Baby formula can pose high arsenic risk to newborns, much more than breast milk

Arsenic in Well Water Can Raise Level in Baby Formula

In the first U.S. study of urinary arsenic in babies, Dartmouth College researchers found that formula-fed infants had higher arsenic levels than breast-fed infants, and that breast milk itself contained very low arsenic concentrations.

baby image
In the first US study of urinary arsenic in babies, Dartmouth College researchers found that formula-fed infants had higher arsenic levels than breast-fed infants, and that breast milk itself contained very low arsenic concentrations.

2015 Study Abstract

Background:
Previous studies indicate that breast milk arsenic concentrations are relatively low even in areas with high drinking water arsenic. However, it is uncertain whether breastfeeding leads to reduced infant exposure to arsenic in regions with lower arsenic concentrations.
Objective: We estimated the relative contributions of breast milk and formula to arsenic exposure during early infancy in a U.S. population.

Methods:
We measured arsenic in home tap water (n=874), urine from six-week-old infants (n=72), and breast milk from mothers (n=9) enrolled in the New Hampshire Birth Cohort Study (NHBCS) using inductively coupled plasma mass spectrometry. Using data from a three-day food diary, we compared urinary arsenic across infant feeding types and developed predictive exposure models to estimate daily arsenic intake from breast milk and formula.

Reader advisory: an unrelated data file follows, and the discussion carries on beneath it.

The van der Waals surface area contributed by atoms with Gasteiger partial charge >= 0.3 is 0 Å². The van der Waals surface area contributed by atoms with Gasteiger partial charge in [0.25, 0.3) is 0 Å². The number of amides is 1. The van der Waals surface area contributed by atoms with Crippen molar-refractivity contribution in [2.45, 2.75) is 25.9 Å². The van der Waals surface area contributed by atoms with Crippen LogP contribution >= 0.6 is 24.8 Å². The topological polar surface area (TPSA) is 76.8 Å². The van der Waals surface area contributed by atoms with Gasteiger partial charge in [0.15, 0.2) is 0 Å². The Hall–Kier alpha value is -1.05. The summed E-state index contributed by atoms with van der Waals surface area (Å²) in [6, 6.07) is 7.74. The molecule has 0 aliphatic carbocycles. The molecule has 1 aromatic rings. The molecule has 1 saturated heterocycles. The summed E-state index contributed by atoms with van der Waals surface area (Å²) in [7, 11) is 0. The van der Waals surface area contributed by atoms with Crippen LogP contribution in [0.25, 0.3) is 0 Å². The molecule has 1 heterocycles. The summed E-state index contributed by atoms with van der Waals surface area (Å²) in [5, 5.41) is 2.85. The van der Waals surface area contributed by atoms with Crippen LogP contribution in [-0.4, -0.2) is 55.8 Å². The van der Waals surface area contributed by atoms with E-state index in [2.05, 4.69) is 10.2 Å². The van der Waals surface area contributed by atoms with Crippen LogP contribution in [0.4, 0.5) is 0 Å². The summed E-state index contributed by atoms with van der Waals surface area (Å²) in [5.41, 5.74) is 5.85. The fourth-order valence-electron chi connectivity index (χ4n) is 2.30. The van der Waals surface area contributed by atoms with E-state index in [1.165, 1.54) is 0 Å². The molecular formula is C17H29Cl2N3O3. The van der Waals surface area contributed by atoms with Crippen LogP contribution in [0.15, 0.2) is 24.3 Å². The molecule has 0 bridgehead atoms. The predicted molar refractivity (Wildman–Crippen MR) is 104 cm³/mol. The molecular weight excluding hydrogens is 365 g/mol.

Results:
Urinary arsenic concentrations were generally low (median 0.17 µg/L, maximum 3.0 µg/L) but 7.5 times higher for infants fed exclusively with formula than for infants fed exclusively with breast milk (β = 2.02; 95% CI: 1.21, 2.83; P<0.0001, adjusted for specific gravity). Similarly, the median estimated daily arsenic intake by NHBCS infants was 5.5 times higher for formula-fed infants (0.04 µg/kg/d) compared to breastfed infants (0.22 µg/kg/d). Given median arsenic concentrations measured in NHBCS tap water and previously published for formula powder, formula powder was estimated to account for ~70% of median exposure among formula-fed NHBCS infants.

Conclusions:
Our findings suggest that breastfed infants have lower arsenic exposure than formula-fed infants, and that both formula powder and drinking water can be sources of exposure for U.S. infants.

Sources and more information
  • Estimated Exposure to Arsenic in Breastfed and Formula-Fed Infants in a United States Cohort, Environ Health Perspect; DOI:10.1289/ehp.1408789, and full PDF.
  • Baby formula poses higher arsenic risk to newborns than breast milk, Dartmouth study shows, DARTMOUTH COLLEG, 23-FEB-2015.
  • Arsenic in Well Water Can Raise Level in Baby Formula: Study, health, February 23, 2015.

Author: DES Daughter

Activist, blogger and social media addict committed to shedding light on a global health scandal and dedicated to raise DES awareness.

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